Lin, Jennifer (School: Michael E. DeBakey High School for Health Professions)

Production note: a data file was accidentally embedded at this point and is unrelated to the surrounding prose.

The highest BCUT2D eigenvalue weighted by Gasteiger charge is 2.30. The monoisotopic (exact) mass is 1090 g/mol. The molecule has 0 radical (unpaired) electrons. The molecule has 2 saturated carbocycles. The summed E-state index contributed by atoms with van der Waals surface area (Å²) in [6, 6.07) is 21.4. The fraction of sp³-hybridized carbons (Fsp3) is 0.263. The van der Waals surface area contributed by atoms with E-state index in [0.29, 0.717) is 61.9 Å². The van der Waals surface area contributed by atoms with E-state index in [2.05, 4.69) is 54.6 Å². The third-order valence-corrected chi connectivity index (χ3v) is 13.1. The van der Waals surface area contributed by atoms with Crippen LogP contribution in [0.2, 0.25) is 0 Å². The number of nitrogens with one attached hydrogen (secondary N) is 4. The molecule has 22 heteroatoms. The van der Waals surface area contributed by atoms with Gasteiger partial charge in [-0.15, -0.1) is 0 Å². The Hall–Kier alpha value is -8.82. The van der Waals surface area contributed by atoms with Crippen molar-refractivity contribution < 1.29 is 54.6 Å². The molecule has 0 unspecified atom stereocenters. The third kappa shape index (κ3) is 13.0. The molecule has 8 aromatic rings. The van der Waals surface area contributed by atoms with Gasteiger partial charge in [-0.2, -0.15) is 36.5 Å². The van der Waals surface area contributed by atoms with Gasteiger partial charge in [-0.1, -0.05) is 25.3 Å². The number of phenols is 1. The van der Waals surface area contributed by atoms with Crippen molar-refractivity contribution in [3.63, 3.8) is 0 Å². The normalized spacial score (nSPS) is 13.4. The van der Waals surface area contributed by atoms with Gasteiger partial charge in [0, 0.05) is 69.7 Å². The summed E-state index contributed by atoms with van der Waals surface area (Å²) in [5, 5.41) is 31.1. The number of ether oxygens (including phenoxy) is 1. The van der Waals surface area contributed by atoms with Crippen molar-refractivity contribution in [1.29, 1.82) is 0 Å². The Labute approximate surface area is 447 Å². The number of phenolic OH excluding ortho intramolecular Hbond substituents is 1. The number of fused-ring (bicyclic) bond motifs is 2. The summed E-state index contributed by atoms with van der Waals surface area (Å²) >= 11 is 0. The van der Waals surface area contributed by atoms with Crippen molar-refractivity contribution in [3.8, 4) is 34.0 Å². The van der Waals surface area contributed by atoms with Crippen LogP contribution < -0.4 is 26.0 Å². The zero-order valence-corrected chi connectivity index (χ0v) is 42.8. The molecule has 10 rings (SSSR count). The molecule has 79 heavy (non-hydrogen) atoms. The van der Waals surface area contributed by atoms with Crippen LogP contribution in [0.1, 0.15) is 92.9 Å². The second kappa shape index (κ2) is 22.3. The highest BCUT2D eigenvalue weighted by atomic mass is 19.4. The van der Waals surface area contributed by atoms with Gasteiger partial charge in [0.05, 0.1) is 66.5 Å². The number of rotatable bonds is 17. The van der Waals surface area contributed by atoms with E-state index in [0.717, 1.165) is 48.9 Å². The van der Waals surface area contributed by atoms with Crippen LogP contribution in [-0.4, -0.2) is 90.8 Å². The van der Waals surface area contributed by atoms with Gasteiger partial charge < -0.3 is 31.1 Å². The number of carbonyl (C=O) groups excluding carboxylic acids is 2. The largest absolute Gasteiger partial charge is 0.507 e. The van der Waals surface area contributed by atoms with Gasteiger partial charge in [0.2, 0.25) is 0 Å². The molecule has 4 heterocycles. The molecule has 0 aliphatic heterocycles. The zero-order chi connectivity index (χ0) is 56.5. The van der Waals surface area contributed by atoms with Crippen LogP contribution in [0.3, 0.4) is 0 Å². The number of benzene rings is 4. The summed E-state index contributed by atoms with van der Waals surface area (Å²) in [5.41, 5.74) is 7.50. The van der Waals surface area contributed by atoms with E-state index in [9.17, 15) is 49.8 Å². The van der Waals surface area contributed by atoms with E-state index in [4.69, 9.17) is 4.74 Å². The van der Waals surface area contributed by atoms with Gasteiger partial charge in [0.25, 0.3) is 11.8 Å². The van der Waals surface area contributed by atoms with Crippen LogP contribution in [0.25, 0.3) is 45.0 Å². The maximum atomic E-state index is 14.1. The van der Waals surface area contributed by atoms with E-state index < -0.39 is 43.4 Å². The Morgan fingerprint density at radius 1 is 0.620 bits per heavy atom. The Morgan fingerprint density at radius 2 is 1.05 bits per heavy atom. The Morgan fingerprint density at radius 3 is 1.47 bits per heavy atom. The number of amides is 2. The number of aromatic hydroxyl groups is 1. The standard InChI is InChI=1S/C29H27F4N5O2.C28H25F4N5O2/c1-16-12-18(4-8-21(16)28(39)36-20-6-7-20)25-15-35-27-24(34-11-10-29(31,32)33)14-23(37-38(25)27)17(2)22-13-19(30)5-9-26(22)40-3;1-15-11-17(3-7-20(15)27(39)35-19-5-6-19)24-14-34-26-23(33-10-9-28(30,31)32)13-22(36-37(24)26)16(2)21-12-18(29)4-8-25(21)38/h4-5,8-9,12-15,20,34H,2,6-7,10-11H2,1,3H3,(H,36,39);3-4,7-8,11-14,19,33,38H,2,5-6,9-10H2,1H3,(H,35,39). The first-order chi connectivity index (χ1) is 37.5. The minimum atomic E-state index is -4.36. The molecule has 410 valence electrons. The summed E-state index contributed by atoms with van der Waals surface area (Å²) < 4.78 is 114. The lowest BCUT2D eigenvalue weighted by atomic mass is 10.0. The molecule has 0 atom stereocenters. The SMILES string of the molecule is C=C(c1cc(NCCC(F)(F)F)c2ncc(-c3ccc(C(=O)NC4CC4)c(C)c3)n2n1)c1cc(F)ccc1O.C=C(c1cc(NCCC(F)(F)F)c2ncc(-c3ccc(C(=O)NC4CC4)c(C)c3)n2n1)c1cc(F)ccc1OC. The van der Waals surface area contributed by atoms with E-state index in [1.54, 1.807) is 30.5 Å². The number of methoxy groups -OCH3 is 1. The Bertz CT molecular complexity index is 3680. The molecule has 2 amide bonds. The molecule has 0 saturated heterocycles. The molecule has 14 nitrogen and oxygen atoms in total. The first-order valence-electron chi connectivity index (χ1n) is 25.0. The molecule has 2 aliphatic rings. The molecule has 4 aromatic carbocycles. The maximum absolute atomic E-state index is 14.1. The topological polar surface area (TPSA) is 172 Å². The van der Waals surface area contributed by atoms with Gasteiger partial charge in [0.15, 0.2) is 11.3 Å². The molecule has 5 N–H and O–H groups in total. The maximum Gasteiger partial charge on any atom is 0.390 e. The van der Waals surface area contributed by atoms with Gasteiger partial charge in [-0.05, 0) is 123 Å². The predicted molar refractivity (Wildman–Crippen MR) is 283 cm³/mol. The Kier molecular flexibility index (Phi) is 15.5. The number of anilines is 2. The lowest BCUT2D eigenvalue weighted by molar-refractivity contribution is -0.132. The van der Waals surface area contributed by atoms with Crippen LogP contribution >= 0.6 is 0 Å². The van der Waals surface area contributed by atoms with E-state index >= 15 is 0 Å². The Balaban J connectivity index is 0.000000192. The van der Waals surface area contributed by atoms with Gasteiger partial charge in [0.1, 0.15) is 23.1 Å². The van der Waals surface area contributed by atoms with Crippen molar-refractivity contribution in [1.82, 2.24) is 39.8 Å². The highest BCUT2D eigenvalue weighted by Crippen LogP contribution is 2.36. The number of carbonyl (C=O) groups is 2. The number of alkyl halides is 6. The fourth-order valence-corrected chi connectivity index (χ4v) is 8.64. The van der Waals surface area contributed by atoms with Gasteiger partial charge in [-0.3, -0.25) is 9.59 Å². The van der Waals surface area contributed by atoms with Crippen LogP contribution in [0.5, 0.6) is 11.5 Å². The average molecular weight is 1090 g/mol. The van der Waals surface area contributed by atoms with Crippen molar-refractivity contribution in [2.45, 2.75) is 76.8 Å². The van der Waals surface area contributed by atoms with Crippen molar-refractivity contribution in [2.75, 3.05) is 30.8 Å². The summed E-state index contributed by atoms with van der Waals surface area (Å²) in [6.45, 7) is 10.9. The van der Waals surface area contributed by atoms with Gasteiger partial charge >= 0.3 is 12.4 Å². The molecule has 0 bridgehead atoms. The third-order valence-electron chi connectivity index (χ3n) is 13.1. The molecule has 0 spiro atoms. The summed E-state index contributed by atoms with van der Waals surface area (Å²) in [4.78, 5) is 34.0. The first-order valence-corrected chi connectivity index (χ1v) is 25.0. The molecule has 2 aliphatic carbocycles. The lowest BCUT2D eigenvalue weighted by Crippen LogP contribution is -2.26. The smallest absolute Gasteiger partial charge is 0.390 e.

Every year, one in eight women will be diagnosed with breast cancer. A subtype of breast cancer is triple negative breast cancer, a disease in which tumors lack expression of estrogen receptors, progesterone receptors, and the human epidermal growth factor receptor 2. Because it lacks HER2 receptors and its growth is not supported by the hormones estrogen and progesterone, triple-negative breast cancer does not respond to hormonal therapies and HER2-targeted therapies. The aim of this project is to find a potential treatment that specifically targets and kills triple negative breast cancer cells without damaging healthy human cells. One of the options is to treat breast cancer patients using recombinant anthrax toxin. In this study, triple-negative breast cancer cells were treated with different combinations and concentrations of anthrax toxin for different amounts of time. Little is known about the mechanism of how anthrax toxin targets different proteins (enzymes) in the different pathways within the cancer cell. This mechanism was examined on the transcriptional and translational levels using qRT-PCR and Western Blot. The results indicate that recombinant anthrax toxin can kill triple-negative breast cancer cells and that treating triple-negative breast cancer cells with 300 ng/mL of Edema Toxin for 72 hours had the most powerful killing capacity. Treating the cancer cells with anthrax toxin also resulted in the upregulation of several genes and proteins from different pathways. In conclusion, anthrax toxin is a potential treatment for patients with triple-negative breast cancer.